The Logan Notebooks by Rebecca Lindenberg
(Center for Literary Publishing, 2014)
reviewed by Stefanie Wortman
In The Logan Notebooks, Rebecca Lindenberg offers poems of careful observation, colored by the particular beauties and idiosyncrasies of the town in Utah where the book is set. This is an elemental poetry, characterized in part by multiple attempts to address subjects like “Birds” and “Trees” and “Mountains.” Lindenberg attends to what is strange about the “usual stuff,” as in “Things Found in a Local Grocery Store”: “pink tomatoes, bagged salad darkening in the corners, pale gelatinous salmon or flaccid little gray shrimp.” Her poems also approach the sublime as in “On a Visit to Nancy Holt’s Sun Tunnels,” in which the winter solstice offers a sight “Worth the pain in your hand-joints you can only feel in this kind of cold.” In either case, the poems are sensitive to beauty wherever it might be found.
The notebook structure of the collection gives rise to a tension between the forward-movement of narrative—centrally, the story of a relationship growing, failing, and ending—and the constancy of elements like clouds and wind, which Lindenberg names in many varieties, some factual and some imaginative. The book moves from “September” through “A December Wedding” and “One Week in April” to “The End of August.” The cycle of the year and the seasons partakes of both movement and stasis, joining the forward momentum of time with the constants of nature.
In their attention to both the ordinary and the extraordinary, these poems display a classifying impulse, and they often take the form of lists. Lindenberg’s catalogs have a force different from the accumulative poetry that comes out of Whitman. His poems, and others inspired by them, take a view of the world that Elizabeth Bishop might have characterized as everything connected by “‘and’ and ‘and’.” By contrast, Lindenberg’s lists often feel like they’re implicitly connected by “or” and “or.” She seems to search for the best or most representative member of a category. In these prose poems, often modeled on work from the 17th century Japanese text The Pillow Book of Sei Shonagon, each item in the list comprises a distinct paragraph, a technique that contributes to the feeling that their speaker is holding up and carefully considering each possibility.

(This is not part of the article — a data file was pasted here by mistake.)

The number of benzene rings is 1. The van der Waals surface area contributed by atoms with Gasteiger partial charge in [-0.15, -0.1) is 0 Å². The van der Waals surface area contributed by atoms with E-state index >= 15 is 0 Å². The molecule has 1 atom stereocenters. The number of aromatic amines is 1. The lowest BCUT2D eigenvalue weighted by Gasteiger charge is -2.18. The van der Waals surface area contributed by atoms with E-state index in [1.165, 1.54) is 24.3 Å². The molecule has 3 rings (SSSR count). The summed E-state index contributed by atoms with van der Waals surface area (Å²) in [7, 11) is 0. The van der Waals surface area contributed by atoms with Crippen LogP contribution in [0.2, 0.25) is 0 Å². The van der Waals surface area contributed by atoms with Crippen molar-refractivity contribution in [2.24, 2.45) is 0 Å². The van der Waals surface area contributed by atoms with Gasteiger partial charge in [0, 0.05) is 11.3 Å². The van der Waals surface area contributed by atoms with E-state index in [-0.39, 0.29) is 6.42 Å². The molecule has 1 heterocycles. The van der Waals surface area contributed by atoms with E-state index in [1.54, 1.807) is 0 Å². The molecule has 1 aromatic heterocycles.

Even as she makes these lists, Lindenberg acknowledges that the project of cataloging contains the seeds of its own failure. The entirety of the poem “Impossible Things” is the admission, “It is impossible to be comprehensive.” She also wonders about the judgment implied in putting things into categories. In “Beautiful Things,” she begins with confidence that a certain tree is beautiful, but stumbles when she tries to explain why:
The Tree of Life in our backyard is beautiful because it holds up a swing. No,
because it conceals the pheasants. No, because it drops its leaves in the creek. No,
because you love it. No, because everyone loves it. No, because its origins are a
mystery. No, because it is ours.
She wants to find some justification for including the tree in the list, but ends back at simple assertion: “No, it is not beautiful? O, it is beautiful. It is beautiful.” As she tries to pin down her criteria, Lindenberg also explores the correctness and effectiveness of language itself. These questions are most immediately apparent in “Different Ways of Speaking”: “Our neighbor across the cul-de-sac says something about gays in the military. Only he does not say ‘gays.’ / Our neighbor says something about alcoholism in the Native American community. Only he does not say ‘alcoholism’ or ‘Native American.’” In a book that makes many things parallel, Lindenberg also has to question whether language should be sorted into better and worse, acceptable and unacceptable, as she corrects the neighbor’s discriminatory speech. She holds out the hope that by writing a poem she can get beyond misunderstanding and miscommunication: “Poetry is nobody’s / native language. Or the only one.”
The Logan Notebooks is also a book about place—or about the idea of a place. What makes Logan a part of the West? What makes the West the West? Among Lindenberg’s quiet observations, there is an undercurrent of conflict and violence, and it is telling that her first attempt to define the West looks back to the 1989 Loma Prieta earthquake: “That was the first time I felt the strange elation of utter rupture, when something happens that is so scary, it is too much to feel.” In one of the poems titled “Mountains,” the landscape rings with gunshot, and though it is likely just some kids shooting for sport
[…] it’s still the sound of a heavy-haunched creature being put down. Or it’s the sound of a
great rural indignation. Or of some dread teenager’s heart backfiring. Or a hundred
schoolchildren turning to see what clicked open the door.
Lindenberg’s is not a poetry of epiphany or clever wordplay. This is not to say there aren’t clever moments—one of her “Things that Lose by Being Written About” is “Being a woman, which is fairly easy as long as no one’s around.” She is just not particularly interested in flash. Instead, she aims to look deeply into what is most familiar. As she writes in another of the variations on “Mountains,” “[…] all I want is to see the same landscape a thousand times and never repeat myself.”